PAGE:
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Re: Proposed AWWW erratum on "information resources" [was Re: Fwd: Splitting vs. Interpreting]

From: Sean B. Palmer <sean@miscoranda.com>
Date: Mon, 13 Jul 2009 10:55:03 +0100
Message-ID: <b6bb4d890907130255l4197d69foea98fd92c279ed2d@mail.gmail.com>
To: David Booth <david@dbooth.org>
Cc: www-tag@w3.org
On Mon, Jul 13, 2009 at 3:24 AM, David Booth<david@dbooth.org> wrote:

> By design a URI identifies one resource.  The term "resource" is
> used in a general sense for whatever might be identified by a URI.

What would these sentences look like if they were written with
something more like the HTML 5 philosophy?

When you look at deployed usage, obviously you find that the http
scheme is used far more widely than any other scheme. What's the
second most commonly used scheme? mailto? file?

I'm sure TimBL now rues using mailto instead of mailbox or mbox or
some such. If you were to ask someone how many things a file URI
identifies, what would they say?


How many /tmp/example.txt files in the world? Okay, but it only refers
to the file on the current system. So in that case, is that a product
of behaviour or is it a reference system?

When browser manufacturers come up with new schemes, what kind of
things are they commonly making and why?

Safari redirects any http URI that returns application/atom+xml to the
same URI string only with feed in place of the http scheme. What the
heck is that all about? What is AWWW teaching us about this, or is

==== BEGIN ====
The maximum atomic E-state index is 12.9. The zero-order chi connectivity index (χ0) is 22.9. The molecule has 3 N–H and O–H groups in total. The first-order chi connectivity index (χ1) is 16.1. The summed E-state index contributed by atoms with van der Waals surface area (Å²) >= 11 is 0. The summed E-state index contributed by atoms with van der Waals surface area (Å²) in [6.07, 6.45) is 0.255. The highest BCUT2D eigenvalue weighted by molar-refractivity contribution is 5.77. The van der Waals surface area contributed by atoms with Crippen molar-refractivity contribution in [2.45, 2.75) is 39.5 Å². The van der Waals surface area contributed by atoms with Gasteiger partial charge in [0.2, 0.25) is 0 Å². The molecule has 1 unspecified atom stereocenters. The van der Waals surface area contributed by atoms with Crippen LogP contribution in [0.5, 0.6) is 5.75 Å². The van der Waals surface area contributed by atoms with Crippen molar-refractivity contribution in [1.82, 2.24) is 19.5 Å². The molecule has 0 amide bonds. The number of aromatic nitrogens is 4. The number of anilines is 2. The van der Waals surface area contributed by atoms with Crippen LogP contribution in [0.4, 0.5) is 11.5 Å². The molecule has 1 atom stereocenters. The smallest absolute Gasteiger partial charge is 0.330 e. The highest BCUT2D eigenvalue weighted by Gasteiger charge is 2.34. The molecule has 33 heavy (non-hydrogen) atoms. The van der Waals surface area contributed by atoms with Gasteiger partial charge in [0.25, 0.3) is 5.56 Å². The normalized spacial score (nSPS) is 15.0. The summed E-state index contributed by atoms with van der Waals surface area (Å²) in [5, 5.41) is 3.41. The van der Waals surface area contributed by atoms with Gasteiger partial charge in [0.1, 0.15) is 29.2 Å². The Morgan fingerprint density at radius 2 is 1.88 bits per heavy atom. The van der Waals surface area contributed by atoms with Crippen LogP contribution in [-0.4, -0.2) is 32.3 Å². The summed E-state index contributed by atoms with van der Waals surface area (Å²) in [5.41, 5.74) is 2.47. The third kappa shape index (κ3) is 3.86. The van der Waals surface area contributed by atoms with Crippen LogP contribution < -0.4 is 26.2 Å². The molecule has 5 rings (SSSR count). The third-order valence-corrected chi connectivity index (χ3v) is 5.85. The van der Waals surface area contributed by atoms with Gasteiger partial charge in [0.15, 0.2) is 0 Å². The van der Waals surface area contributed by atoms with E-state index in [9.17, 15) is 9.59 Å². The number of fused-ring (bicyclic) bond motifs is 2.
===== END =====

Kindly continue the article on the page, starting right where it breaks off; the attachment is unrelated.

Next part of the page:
this not within AWWW's remit?

The most common use of a URI is clicking a link in HTML or pasting it
in your browser's address bar. And we're not talking most common by a
slight majority, of course.

So if we add up all the other uses of URIs, your mailboxes and your
file URIs and your XML namespaces and your URNs and tags and all kinds
of things, do they amount to the same body of usage as HTTP URIs used
in the browser?

And if we look at the commonalities amongst how these things are used
and implemented, what do we want to derive from that? What can we
learn, and what can we teach?

> An "information resource" is any resource that plays a role
> in the hypertext Web by producing "representations"

What server actually works on a model of resources producing
representations? What web framework works in this way? I've just been
through the Django tutorial, and I don't see resource being used in

The simple use of current common servers is that files in directories
are exposed on the web, and maybe you can leave the file extensions
off. More complex use involves scripting. To someone coding the
backend to the latest Web 2.0 startup, does "information resources
produce representations" mean anything?

If not, where are the extents of the remit again?

If servers were commonly implemented in Analytica, Lusture, or Prolog,
that might be one thing. Heck, when I wrote an HTTP client
implementation in Python I tried to use all the right words from RFC
2616. What does your sentence tell me that RFC 2616 doesn't?

> Depending on one's perspective (or application) this may be
> viewed as a case in which the URI unambiguously identifies
> a resource that has multiple aspects or as a case of ambiguity,
> in which the artistic work and the web page are each deserving
> of their own distinct URIs.

Okay this, to me, is a very admirable attempt to resolve the current
peculiarities of the situation that we're working on here.

But why are you saying this? You're only saying this because of RDF,
not because of some common model of the web. And yet this is
Architecture of the World Wide Web.

So don't say that here. It's the wrong place!

Now there is an argument that the web was always like this, and that
the common and general model came first. But if that were so, we
wouldn't be having to define it now. And we wouldn't have "mailto".

Sean B. Palmer, http://inamidst.com/sbp/
Received on Monday, 13 July 2009 09:55:48 UTC

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